I should have stated my question better. I think I'm getting thrown off by the capacitors in the circuit. What exactly constitutes "low-frequency". When creating my equivalent circuit, I've tried converting Ce to a resistance value.The Hybrid-pi model is a three-terminal subcircuit that goes in place of the transistor. Your DC supplies get turned off, and low-frequency capacitors are replaced with shorts.
You need to show your best attempt from here.
Uh... no.Shouldn't the DC component become the magnitude of the of the AC sinusoidal signal?
The voltage is always going to oscillate about the DC value -- what other option is there?Well what about using the DC component as the magnitude of the AC sinusoidal. The voltage would oscillate about the DC value.
No, Re has both a DC and an AC current going through it. The load only has an AC signal in it because the DC signal is blocked.So the only voltage going through Re is the AC input signal? Does that mean Vre = Vrl because they're both in parallel?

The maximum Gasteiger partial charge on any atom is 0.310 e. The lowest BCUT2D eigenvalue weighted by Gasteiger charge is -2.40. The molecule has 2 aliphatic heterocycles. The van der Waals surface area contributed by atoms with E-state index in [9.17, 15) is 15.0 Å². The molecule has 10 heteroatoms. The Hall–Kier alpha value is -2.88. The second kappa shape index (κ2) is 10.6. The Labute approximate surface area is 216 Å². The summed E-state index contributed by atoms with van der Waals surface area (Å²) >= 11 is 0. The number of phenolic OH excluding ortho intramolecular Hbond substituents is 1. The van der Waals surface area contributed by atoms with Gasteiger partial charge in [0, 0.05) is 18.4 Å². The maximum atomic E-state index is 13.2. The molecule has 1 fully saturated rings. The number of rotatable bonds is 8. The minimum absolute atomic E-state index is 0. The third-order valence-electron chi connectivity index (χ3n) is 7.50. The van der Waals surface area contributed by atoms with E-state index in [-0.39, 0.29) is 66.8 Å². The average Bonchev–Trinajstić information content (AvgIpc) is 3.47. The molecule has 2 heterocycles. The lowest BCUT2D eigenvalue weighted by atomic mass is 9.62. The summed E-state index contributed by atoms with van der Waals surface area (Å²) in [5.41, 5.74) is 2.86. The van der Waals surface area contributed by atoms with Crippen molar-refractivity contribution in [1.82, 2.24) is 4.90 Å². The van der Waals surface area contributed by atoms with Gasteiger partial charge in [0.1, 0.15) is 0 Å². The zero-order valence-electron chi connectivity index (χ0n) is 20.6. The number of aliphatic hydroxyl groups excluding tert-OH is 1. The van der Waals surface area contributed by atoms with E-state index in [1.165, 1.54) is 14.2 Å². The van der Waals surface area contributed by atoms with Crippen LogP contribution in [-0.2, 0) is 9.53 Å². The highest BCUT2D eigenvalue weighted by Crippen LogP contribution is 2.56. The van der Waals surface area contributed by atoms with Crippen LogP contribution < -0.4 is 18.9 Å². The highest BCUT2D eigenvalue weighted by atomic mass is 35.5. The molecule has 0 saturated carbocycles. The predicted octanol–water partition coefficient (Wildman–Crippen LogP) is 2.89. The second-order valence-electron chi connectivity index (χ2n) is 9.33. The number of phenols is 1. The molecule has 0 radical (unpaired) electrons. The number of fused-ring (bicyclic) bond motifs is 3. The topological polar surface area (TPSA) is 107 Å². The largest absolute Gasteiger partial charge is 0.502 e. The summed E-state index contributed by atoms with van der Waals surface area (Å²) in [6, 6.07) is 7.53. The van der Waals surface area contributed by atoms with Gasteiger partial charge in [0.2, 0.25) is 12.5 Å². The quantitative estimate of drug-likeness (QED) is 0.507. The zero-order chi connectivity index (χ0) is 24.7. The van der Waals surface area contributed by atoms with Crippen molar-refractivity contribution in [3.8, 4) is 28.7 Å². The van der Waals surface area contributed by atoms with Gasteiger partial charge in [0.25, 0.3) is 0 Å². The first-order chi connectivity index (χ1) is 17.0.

|Thread starter||Similar threads||Forum||Replies||Date|
|M||Calculating Power Dissipation - What I need for a power supply||Digital Design||7|
|L||Calculating power consumption||General Science, Physics & Math||8|
|G||Calculating the RF coverage area for LTE networks and benefits of higher power eNB||Wireless & RF Design||6|
|When calculating LED power consumption, how precise must one be for selecting power supply values?||General Electronics Chat||25|
|C||Calculating Power Dissipated in Sources||Homework Help||9|
|Calculating Power Dissipation - What I need for a power supply|
|Calculating power consumption|
|Calculating the RF coverage area for LTE networks and benefits of higher power eNB|
|When calculating LED power consumption, how precise must one be for selecting power supply values?|
|Calculating Power Dissipated in Sources|
by Jake Hertz